- BE ENERGIZED – Keep your activity levels high. Now is NOT the time to become lethargic or complacent. The people who report to you model themselves after you. The more you accomplish, the more they will accomplish. The harder you push yourself, the harder they will push themselves. Younger employees are sometimes seen as being more energized than older employees – prove them wrong. Exercise daily, at least 30 minutes each day. Watch your diet and your weight.
- BE A MENTOR – You have a responsibility to train and motivate the people that work for you. The knowledge you possess is not your own. It should not be guarded and kept secret to increase your job security. The more knowledge you give away, the more that will come your way. You will be seen as the “go-to guy” and a subject matter expert on a wide variety of topics. Your younger employees will respect and appreciate the knowledge and experience that you possess and will tell others of your accomplishments.
- BE A STORY TELLER – People want to learn from your experience. Over the course of your career, you can probably recall all sorts of situations where you, or someone you know, had faced adversity and overcome it with a brilliant idea. That kind of relevant experience is what makes older workers valuable for the organization. It’s particularly encouraging when younger people are caught in the middle of projects that have stalled, derailed or been hijacked. They need words of wisdom in an anecdote they can understand.
- BE A DOER – Just because you’re in management, doesn’t mean that you should bark orders through a bullhorn while your underlings carry out your wishes. Good leaders are in the trenches, working side-by-side, to get things done and the ball into the end zone. Your superiors will appreciate that closeness with your team and you will appreciate the knowledge you gain from being in close to the action.
- BE A LEARNER – Whatever your age, whatever your industry – the minute you stop learning, you start losing a tactical advantage over younger employees. Don’t be bypassed by technology. Don’t be put out to pasture for hanging on to an aging skill set. Take on online class. Buy a book and self-teach yourself something new or enhance your knowledge in your chosen area of focus. Don’t fall for the old adage “you can’t teach an old dog new tricks”.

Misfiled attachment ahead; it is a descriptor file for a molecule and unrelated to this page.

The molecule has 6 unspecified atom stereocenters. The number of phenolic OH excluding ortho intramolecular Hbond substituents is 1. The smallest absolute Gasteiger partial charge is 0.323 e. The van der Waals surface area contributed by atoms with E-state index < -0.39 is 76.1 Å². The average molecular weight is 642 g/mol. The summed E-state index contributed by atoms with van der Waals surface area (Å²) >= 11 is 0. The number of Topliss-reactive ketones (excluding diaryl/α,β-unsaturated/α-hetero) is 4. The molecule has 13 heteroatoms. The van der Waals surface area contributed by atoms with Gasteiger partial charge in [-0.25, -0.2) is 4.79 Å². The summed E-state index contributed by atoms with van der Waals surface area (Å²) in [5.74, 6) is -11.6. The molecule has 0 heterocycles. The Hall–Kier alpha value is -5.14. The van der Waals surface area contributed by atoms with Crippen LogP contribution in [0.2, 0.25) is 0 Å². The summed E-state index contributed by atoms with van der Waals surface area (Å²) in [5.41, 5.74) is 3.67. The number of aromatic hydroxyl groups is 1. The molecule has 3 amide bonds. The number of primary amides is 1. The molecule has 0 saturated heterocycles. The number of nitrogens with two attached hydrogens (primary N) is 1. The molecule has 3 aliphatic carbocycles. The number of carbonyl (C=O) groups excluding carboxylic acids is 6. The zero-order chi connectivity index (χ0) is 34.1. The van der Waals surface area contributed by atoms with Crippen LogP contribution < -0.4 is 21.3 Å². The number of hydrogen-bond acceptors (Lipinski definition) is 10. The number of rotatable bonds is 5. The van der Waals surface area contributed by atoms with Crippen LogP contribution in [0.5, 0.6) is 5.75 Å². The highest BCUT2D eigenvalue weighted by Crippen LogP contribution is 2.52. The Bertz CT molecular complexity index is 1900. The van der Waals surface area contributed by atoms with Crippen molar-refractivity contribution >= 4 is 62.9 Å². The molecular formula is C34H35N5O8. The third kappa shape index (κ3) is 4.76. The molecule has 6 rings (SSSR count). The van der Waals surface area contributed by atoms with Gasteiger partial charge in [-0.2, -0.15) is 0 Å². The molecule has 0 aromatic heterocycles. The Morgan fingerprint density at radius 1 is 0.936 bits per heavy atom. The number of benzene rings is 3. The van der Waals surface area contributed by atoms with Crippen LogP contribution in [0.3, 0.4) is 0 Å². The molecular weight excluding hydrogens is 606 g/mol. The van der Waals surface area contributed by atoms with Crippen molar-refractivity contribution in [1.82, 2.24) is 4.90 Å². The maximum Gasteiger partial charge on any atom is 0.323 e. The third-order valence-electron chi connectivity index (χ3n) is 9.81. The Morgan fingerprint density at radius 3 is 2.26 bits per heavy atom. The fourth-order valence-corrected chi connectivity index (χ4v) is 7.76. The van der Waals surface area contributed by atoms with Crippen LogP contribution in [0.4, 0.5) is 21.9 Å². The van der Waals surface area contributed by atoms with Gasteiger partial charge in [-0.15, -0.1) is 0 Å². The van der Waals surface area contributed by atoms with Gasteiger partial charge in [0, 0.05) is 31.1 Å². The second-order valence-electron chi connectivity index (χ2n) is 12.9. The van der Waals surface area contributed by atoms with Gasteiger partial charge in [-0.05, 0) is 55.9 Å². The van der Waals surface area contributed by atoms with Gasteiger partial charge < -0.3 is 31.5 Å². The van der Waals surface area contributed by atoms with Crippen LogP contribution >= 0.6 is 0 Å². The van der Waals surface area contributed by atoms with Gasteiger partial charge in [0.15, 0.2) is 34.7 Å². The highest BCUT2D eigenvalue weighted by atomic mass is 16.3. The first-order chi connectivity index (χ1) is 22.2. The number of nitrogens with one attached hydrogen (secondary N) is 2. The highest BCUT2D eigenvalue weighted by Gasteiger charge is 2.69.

- BE ENCOURAGING – Far too often, I see people who are discouraged and losing their way in their careers. Be there to listen and guide people through difficult times. Make sure though, that person is really following their calling and not just working a job. If you do what you love, you’ll never work again. If they aren’t following their calling, you should encourage them to follow that call and then they will find happiness and fulfillment.
- BE A LEADER – By far, the most inspiring thing an employee can be is a leader. But are you a leader? Do people follow you? Are you resting your laurels on a job title or do people really believe in you? You have to be the kind of person they want to be. You have to be someone they look up to.
- BE FEARLESS – My favorite saying is what I try and live my life by – “It’s not the size of the dog in the fight, it’s the size of the fight in the dog”. You have to believe in yourself to the point where you become invincible. When I stepped off of Parris Island quite a few years ago as a young Marine, I felt bulletproof. In many ways, I still feel that way!
I think every manager wants more productivity. We hope that every person seeks to improve their productivity. I saw this infographic on LinkedIn this morning and thought it had some good tips and I wanted to share that with my readers.
While the title is misleading, positive versus productive, it also touches little on what it takes to improve the “soft skills” necessary to function as part of a team and a team leader.
1) For both a team member and a team leader, goals need to be set that are measurable, realistic and achievable. Accountability is an important metric in the workplace because it establishes balance among the team and gives managers KPIs for the team and ultimately themselves.
2) When things go wrong, and they always do, don’t place blame – learn the lesson. Poor managers seek to blame the team or individual team members when projects fail or don’t meet their goals. Good managers, ensure that team members fully understand what went wrong and why, then the manager owns his part of the downfall. The focus shifts from finding a scapegoat to making sure the same mistakes don’t happen again.
3) Ideas for change should always be encouraged. When we look at all of the project management methods in use today, change is something that should be welcomed. Yes, change management is vitally important to the success of any project but the overall goal should be to please the enduser. Delivering products that fall short of this goal, even though it’s on time and on budget, won’t cut the mustard.
4) Cry freedom! Why do managers hire employees and then not let them live up to their full potential? People, especially creative ones, don’t fall into those nice cookie-cutter models that managers sometime envision in their minds. Let employees do their jobs, giving them as much latitude as possible to explore using new tools and methods. The worst thing ever said in the workplace? “We’ve always done it that way”.